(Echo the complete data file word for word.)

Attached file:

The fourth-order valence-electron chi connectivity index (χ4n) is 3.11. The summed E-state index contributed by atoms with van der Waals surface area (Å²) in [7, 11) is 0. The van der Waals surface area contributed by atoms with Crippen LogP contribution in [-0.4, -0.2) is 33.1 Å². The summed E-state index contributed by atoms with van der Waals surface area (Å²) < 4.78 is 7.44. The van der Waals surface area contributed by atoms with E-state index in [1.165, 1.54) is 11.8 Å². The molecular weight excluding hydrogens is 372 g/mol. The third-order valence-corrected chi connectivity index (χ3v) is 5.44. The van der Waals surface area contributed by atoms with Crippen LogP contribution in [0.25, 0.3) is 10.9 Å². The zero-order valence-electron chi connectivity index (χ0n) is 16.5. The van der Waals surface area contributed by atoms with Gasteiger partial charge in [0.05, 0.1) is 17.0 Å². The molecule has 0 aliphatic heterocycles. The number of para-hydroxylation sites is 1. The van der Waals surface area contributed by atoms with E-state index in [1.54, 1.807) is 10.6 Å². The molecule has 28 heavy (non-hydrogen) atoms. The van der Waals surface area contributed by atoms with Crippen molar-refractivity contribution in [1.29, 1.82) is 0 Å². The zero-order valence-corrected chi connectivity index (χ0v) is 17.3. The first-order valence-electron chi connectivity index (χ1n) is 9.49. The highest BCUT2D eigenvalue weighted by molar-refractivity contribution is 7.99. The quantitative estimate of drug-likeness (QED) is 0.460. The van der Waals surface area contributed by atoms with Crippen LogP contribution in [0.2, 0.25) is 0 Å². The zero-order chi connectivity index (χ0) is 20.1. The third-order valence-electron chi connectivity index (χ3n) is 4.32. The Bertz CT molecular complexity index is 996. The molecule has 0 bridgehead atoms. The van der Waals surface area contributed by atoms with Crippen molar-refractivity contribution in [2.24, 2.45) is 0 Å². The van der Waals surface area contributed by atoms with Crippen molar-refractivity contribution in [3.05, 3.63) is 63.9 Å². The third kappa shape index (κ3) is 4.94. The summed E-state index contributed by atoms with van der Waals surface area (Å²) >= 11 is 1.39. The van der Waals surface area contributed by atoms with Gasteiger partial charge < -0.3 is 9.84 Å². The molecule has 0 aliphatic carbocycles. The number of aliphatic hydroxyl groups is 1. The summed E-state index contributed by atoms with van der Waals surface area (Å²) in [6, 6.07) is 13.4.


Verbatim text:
The fourth-order valence-electron chi connectivity index (χ4n) is 3.11. The summed E-state index contributed by atoms with van der Waals surface area (Å²) in [7, 11) is 0. The van der Waals surface area contributed by atoms with Crippen LogP contribution in [-0.4, -0.2) is 33.1 Å². The summed E-state index contributed by atoms with van der Waals surface area (Å²) < 4.78 is 7.44. The van der Waals surface area contributed by atoms with E-state index in [1.165, 1.54) is 11.8 Å². The molecular weight excluding hydrogens is 372 g/mol. The third-order valence-corrected chi connectivity index (χ3v) is 5.44. The van der Waals surface area contributed by atoms with Crippen LogP contribution in [0.25, 0.3) is 10.9 Å². The zero-order valence-electron chi connectivity index (χ0n) is 16.5. The van der Waals surface area contributed by atoms with Gasteiger partial charge in [0.05, 0.1) is 17.0 Å². The molecule has 0 aliphatic heterocycles. The number of para-hydroxylation sites is 1. The van der Waals surface area contributed by atoms with E-state index in [1.54, 1.807) is 10.6 Å². The molecule has 28 heavy (non-hydrogen) atoms. The van der Waals surface area contributed by atoms with Crippen molar-refractivity contribution in [1.29, 1.82) is 0 Å². The zero-order valence-corrected chi connectivity index (χ0v) is 17.3. The first-order valence-electron chi connectivity index (χ1n) is 9.49. The highest BCUT2D eigenvalue weighted by molar-refractivity contribution is 7.99. The quantitative estimate of drug-likeness (QED) is 0.460. The van der Waals surface area contributed by atoms with Crippen LogP contribution in [0.2, 0.25) is 0 Å². The zero-order chi connectivity index (χ0) is 20.1. The third-order valence-electron chi connectivity index (χ3n) is 4.32. The Bertz CT molecular complexity index is 996. The molecule has 0 bridgehead atoms. The van der Waals surface area contributed by atoms with Crippen molar-refractivity contribution in [2.24, 2.45) is 0 Å². The van der Waals surface area contributed by atoms with Crippen molar-refractivity contribution in [3.05, 3.63) is 63.9 Å². The third kappa shape index (κ3) is 4.94. The summed E-state index contributed by atoms with van der Waals surface area (Å²) >= 11 is 1.39. The van der Waals surface area contributed by atoms with Gasteiger partial charge < -0.3 is 9.84 Å². The molecule has 0 aliphatic carbocycles. The number of aliphatic hydroxyl groups is 1. The summed E-state index contributed by atoms with van der Waals surface area (Å²) in [6, 6.07) is 13.4.